Tag Archives: Financial Times

Venezuela’s Latest Currency Devaluation

Venezuela is South America’s forth largest economy. Many people forget that it was one of the founding countries of OPEC. By the early 1990s Venezuela was the third largest oil producing  nation in the world. These facts get lost in the never-ending debate over the effects of President Hugo Chavez’s push towards socialism.

The late Hugo Chavez was considered a defender of the poor. He was admired by many of his contemporaries because of his ability to stand up to Western imperialism. The left-leaning South American presidents supported President Chavez’s efforts to lead Venezuela down a path to socialism. In my opinion no head of state of any South America country have Chavez’s political sophistication or ability to manipulate public opinion. For years President Chavez convinced his supporters that their lot in life had improved because of his leadership. Without Chavez’s imposing personality and fiery rhetoric it is likely that Venezuelans will start to question the nation’s economic health. The Venezuelan community be surprised to learn that President Chavez ruined the nation’s oil industry by using its revenues like a piggy bank to fund his socialist experiment. It is time for Venezuelans to ask where the government gets the money to fund so many expensive social programs.

After waging a long battle with cancer Hugo Chavez died on March 5, 2013. According to a statement released by the military he died of a massive heart attack. Most commentators believe that he had returned from Cuba because no further treatment would arrest the progress of his disease. If is safe to assume that Chavez knew that his time was up. I do not believe that Chavez was actually in charge of the country’s daily operations during his last few weeks. The late president was probably consulted on major policy decisions and actions.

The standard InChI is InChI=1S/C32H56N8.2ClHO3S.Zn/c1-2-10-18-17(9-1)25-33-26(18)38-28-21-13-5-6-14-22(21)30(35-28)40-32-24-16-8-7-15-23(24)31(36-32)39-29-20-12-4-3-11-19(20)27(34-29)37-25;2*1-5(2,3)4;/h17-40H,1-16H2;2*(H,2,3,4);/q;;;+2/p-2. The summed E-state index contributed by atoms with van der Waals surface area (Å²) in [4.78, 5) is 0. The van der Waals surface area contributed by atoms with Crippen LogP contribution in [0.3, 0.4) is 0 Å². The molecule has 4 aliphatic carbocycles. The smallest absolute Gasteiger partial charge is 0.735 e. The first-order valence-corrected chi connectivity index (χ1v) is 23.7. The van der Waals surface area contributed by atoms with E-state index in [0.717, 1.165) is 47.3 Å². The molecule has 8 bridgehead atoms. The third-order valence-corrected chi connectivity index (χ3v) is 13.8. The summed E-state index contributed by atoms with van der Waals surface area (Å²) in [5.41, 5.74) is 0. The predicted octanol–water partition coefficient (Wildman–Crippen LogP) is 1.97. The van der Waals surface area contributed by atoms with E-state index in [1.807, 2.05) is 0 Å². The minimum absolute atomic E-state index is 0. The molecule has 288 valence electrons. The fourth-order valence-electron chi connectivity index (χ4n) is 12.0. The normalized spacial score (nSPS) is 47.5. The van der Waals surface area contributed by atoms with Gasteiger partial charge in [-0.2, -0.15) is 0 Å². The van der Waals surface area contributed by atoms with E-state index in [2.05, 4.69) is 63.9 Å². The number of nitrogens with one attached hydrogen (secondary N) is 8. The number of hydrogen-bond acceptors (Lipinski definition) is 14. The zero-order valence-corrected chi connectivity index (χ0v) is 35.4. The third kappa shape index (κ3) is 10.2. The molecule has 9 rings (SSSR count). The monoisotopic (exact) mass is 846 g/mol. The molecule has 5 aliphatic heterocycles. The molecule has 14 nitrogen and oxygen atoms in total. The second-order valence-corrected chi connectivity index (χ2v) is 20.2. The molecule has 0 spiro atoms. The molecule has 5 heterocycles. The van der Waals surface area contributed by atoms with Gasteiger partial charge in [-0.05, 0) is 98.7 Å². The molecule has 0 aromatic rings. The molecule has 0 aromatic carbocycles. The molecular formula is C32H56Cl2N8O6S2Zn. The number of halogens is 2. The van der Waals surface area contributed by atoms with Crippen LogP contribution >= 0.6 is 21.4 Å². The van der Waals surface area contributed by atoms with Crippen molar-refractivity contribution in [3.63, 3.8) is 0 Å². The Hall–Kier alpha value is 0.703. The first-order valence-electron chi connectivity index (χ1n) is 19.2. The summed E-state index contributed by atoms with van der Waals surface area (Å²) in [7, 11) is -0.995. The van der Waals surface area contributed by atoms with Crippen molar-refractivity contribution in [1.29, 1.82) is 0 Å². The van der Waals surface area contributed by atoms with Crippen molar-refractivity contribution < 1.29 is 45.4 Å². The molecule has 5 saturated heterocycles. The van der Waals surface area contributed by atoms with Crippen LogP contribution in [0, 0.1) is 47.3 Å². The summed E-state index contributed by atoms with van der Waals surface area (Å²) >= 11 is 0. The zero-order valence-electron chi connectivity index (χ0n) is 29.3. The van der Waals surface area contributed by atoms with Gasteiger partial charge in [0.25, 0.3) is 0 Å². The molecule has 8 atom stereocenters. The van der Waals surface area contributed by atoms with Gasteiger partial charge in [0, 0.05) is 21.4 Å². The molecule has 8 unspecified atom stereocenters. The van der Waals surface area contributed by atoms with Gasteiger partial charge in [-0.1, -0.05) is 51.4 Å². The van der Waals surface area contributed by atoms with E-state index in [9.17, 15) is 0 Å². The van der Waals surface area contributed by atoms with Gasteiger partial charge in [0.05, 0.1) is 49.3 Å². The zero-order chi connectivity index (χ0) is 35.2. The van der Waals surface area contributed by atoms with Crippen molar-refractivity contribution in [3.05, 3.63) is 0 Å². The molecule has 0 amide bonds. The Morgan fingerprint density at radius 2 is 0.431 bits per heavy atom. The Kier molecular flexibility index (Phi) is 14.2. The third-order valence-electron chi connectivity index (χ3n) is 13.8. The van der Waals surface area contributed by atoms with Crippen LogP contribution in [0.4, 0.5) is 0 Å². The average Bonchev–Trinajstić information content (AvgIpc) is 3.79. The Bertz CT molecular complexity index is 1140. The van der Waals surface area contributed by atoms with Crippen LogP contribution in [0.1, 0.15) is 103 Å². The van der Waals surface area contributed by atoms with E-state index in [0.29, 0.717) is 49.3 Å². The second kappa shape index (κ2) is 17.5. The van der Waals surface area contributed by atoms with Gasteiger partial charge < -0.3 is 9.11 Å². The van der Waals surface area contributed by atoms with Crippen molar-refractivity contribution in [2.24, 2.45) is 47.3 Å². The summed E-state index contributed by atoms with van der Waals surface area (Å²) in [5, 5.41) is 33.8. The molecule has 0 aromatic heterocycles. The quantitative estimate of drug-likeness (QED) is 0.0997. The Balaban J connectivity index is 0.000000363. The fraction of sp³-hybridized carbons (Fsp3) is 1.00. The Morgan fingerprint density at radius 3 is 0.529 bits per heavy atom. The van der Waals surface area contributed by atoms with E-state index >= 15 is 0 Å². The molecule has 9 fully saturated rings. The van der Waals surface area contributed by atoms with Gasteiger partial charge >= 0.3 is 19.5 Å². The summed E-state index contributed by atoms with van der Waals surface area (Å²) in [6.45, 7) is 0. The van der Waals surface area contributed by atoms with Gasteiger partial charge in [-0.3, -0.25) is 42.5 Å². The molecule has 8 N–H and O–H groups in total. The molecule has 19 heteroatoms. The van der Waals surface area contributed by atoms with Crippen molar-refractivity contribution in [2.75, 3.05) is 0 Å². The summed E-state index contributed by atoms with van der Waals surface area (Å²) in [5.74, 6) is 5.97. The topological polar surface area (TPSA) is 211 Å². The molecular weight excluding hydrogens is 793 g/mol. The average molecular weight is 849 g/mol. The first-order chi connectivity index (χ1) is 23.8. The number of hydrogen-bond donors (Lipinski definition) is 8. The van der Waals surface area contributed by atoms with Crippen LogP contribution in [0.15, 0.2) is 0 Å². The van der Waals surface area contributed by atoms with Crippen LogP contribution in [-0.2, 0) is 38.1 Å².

On February 8, 2013 the government devalued its currency by 32%. At that time it was suggested that this action was designed to clear the decks for a new economic regime. Most economists concluded that the devaluation by itself would not lead to an appreciable improvement in the economy. I think that the devaluation was part of a strategy to give the President’s presumptive successor a political advantage in the soon to be held elections.  I do not believe that this monetary action was taken to improve the lives of poor Venezuelans. 

Generally speaking the value of a given currency is determined by its relativity to the value of another currency. This exchange rate is normally based upon the amount of the home currency which is needed to purchase one unit of the foreign currency. It is common for countries to base their currencies upon the U.S. dollar or Eurozone euro. Currencies rise and fall depending on movements in the financial markets. Today major currencies are said to “float” along with market conditions.

Many third world nations have elected to fix the value of their currencies. The New York Fed. Reserve Bank explains how this method of evaluating a country’s currency works:

 “Under a fixed exchange rate system, only a decision by a country’s government or monetary authority can alter the official value of the currency. Governments do, occasionally, take such measures, often in response to unusual market pressures. Devaluation, the deliberate downward adjustment in the official exchange rate, reduces the currency’s value; in contrast, a revaluation is an upward change in the currency’s value.”

Venezuela’s national currency is the bolivar. Its exchange rate is fixed to the US dollar. Many of the world’s Third World Nations’ currencies are fixed. In order to sustain a fixed exchange rate, a country must have sufficient foreign exchange reserves to purchase all offers of its currency at the established rate. Because of the Venezuela’s political and economic isolation the country has always had problems maintaining an adequate amount of foreign reserves. Over the last few years Venezuela has not been able to support (defend) its currency. The country has devalued the Bolivar numerous times the last decade. Most commentators and financial experts believe that Venezuela’s economic problems cannot be addressed by constantly devaluing the Bolivar.

Continued Problems for the Eurozone and Greece